My adult life (since age 18 or so when I became a GNU/Linux user) involved very hard work and lifelong activism for software freedom. Not everyone agrees with me and if sometimes I may say something readers disagree with (e.g. in editorial comments), then it's likely because I try to be realistic, not jingoistic. Moreover, no two individuals will agree on everything 100% of the time. That's inevitable. So some readers might dislike these editorial comments. To be fair, comments are open, so readers can respond.

At the moment, the way I personally see it, Free software is under a number of attacks. There are different types of attacks. I think Free software will endure regardless. On a more positive note, Free software is nowadays used everywhere, it's just not being called that ("Open Source" is the term corporate media prefers) and it has been leveraged as a low-cost 'cushion' for DRM, surveillance, militarism etc. Think of companies like Facebook and Netflix (GNU and Linux at their back ends). Is this what we strive for? Closed systems that are merely built upon Freedom-respecting stacks?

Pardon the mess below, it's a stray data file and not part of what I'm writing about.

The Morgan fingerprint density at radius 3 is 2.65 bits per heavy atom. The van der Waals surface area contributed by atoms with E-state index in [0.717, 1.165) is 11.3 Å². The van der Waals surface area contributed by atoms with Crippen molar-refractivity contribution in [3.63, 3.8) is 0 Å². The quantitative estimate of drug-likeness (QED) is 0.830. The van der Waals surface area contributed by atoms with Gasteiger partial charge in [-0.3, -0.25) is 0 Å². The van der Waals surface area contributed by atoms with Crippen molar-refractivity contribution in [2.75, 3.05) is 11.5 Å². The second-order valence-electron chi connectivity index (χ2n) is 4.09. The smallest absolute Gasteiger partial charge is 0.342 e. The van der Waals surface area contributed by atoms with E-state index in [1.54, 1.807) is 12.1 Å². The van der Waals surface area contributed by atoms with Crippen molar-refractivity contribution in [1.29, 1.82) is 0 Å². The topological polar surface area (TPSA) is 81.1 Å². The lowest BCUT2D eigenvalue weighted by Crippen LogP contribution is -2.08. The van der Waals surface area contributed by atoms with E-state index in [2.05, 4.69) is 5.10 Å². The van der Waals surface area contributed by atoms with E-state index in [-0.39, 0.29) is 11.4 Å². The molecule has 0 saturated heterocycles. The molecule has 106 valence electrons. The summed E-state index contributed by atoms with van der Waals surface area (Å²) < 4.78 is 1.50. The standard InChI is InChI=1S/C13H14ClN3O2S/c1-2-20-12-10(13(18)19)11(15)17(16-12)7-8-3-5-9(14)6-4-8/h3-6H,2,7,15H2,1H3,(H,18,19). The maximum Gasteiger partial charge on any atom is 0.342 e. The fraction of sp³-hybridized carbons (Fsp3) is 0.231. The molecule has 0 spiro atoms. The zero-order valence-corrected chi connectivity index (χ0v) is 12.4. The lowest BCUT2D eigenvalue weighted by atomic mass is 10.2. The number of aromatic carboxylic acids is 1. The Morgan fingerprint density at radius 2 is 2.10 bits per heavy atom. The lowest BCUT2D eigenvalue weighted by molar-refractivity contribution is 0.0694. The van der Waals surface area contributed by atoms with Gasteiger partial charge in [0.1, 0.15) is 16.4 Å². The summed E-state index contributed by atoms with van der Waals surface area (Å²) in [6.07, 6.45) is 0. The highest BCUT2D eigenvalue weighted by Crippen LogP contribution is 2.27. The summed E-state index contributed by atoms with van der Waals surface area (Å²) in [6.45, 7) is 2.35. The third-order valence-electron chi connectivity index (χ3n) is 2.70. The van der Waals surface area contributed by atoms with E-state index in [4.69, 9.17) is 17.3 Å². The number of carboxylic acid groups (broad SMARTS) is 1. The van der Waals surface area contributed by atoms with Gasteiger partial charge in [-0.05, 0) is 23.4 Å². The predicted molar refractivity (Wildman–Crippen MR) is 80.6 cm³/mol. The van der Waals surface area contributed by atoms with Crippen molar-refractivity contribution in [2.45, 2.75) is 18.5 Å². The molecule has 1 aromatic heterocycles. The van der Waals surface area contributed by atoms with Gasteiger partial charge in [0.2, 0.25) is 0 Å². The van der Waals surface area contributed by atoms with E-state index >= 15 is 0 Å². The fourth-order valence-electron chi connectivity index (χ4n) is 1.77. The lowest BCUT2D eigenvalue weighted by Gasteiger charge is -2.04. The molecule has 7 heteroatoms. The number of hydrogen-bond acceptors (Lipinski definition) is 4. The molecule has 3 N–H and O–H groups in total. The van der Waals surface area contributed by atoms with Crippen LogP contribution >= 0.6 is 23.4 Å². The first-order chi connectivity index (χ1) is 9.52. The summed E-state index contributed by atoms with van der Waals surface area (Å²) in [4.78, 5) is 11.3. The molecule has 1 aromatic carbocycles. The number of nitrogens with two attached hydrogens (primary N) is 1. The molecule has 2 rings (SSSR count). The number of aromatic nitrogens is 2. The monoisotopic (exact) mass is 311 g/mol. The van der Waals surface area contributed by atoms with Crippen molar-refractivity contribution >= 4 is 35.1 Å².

"At the moment, the way I personally see it, Free software is under a number of attacks."

Software freedom is a huge objective in a world where almost everything becomes digital (only more so over time). I think it's up to us to somehow guide the world's software towards ethical uses, without necessarily imposing how it's used, and that is perhaps a future challenge for the Free Software Movement. It's a monumental challenge because politics can be a massive terrain to navigate. Over at Techrights I mostly focus on issues such as patents (laws), with emphasis on the U.S. Patent and Trademark Office (USPTO), the European Patent Office (EPO) granting software patents in Europe and so on. Patents on algorithms are one kind of barrier (among many) impeding Free software adoption.

More in Tux Machines

Is it time to revise the Open Source Definition?